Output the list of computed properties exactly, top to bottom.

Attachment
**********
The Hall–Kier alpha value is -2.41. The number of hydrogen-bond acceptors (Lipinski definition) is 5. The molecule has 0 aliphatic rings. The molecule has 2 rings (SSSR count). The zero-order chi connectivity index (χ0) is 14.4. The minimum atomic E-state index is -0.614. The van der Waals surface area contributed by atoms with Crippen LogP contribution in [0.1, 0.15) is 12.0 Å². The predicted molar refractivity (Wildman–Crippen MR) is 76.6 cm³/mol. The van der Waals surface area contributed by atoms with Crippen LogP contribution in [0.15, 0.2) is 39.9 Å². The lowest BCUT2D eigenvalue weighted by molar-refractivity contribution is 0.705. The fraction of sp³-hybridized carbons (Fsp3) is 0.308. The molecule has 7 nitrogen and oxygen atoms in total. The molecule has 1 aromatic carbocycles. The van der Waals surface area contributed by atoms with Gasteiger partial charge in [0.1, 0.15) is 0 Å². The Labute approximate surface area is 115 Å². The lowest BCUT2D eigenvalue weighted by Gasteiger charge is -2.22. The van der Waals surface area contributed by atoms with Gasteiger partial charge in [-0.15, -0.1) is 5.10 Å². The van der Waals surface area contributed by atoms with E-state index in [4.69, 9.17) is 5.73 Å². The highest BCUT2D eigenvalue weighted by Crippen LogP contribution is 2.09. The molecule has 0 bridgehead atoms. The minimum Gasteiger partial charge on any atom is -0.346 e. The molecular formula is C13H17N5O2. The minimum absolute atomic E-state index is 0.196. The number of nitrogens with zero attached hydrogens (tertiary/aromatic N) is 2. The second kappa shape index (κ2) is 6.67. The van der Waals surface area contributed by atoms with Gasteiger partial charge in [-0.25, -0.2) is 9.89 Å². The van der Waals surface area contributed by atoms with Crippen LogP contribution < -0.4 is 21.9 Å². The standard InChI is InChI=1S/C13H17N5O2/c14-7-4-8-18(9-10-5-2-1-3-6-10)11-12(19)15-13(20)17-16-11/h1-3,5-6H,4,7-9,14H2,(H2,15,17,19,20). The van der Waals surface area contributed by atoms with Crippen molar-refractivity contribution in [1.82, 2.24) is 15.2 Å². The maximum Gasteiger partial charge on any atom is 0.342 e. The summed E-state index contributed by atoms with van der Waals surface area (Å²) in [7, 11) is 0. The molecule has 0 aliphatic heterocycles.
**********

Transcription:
The Hall–Kier alpha value is -2.41. The number of hydrogen-bond acceptors (Lipinski definition) is 5. The molecule has 0 aliphatic rings. The molecule has 2 rings (SSSR count). The zero-order chi connectivity index (χ0) is 14.4. The minimum atomic E-state index is -0.614. The van der Waals surface area contributed by atoms with Crippen LogP contribution in [0.1, 0.15) is 12.0 Å². The predicted molar refractivity (Wildman–Crippen MR) is 76.6 cm³/mol. The van der Waals surface area contributed by atoms with Crippen LogP contribution in [0.15, 0.2) is 39.9 Å². The lowest BCUT2D eigenvalue weighted by molar-refractivity contribution is 0.705. The fraction of sp³-hybridized carbons (Fsp3) is 0.308. The molecule has 7 nitrogen and oxygen atoms in total. The molecule has 1 aromatic carbocycles. The van der Waals surface area contributed by atoms with Gasteiger partial charge in [0.1, 0.15) is 0 Å². The Labute approximate surface area is 115 Å². The lowest BCUT2D eigenvalue weighted by Gasteiger charge is -2.22. The van der Waals surface area contributed by atoms with Gasteiger partial charge in [-0.15, -0.1) is 5.10 Å². The van der Waals surface area contributed by atoms with E-state index in [4.69, 9.17) is 5.73 Å². The highest BCUT2D eigenvalue weighted by Crippen LogP contribution is 2.09. The molecule has 0 bridgehead atoms. The minimum Gasteiger partial charge on any atom is -0.346 e. The molecular formula is C13H17N5O2. The minimum absolute atomic E-state index is 0.196. The number of nitrogens with zero attached hydrogens (tertiary/aromatic N) is 2. The second kappa shape index (κ2) is 6.67. The van der Waals surface area contributed by atoms with Gasteiger partial charge in [-0.25, -0.2) is 9.89 Å². The van der Waals surface area contributed by atoms with Crippen LogP contribution < -0.4 is 21.9 Å². The standard InChI is InChI=1S/C13H17N5O2/c14-7-4-8-18(9-10-5-2-1-3-6-10)11-12(19)15-13(20)17-16-11/h1-3,5-6H,4,7-9,14H2,(H2,15,17,19,20). The van der Waals surface area contributed by atoms with Crippen molar-refractivity contribution in [1.82, 2.24) is 15.2 Å². The maximum Gasteiger partial charge on any atom is 0.342 e. The summed E-state index contributed by atoms with van der Waals surface area (Å²) in [7, 11) is 0. The molecule has 0 aliphatic heterocycles.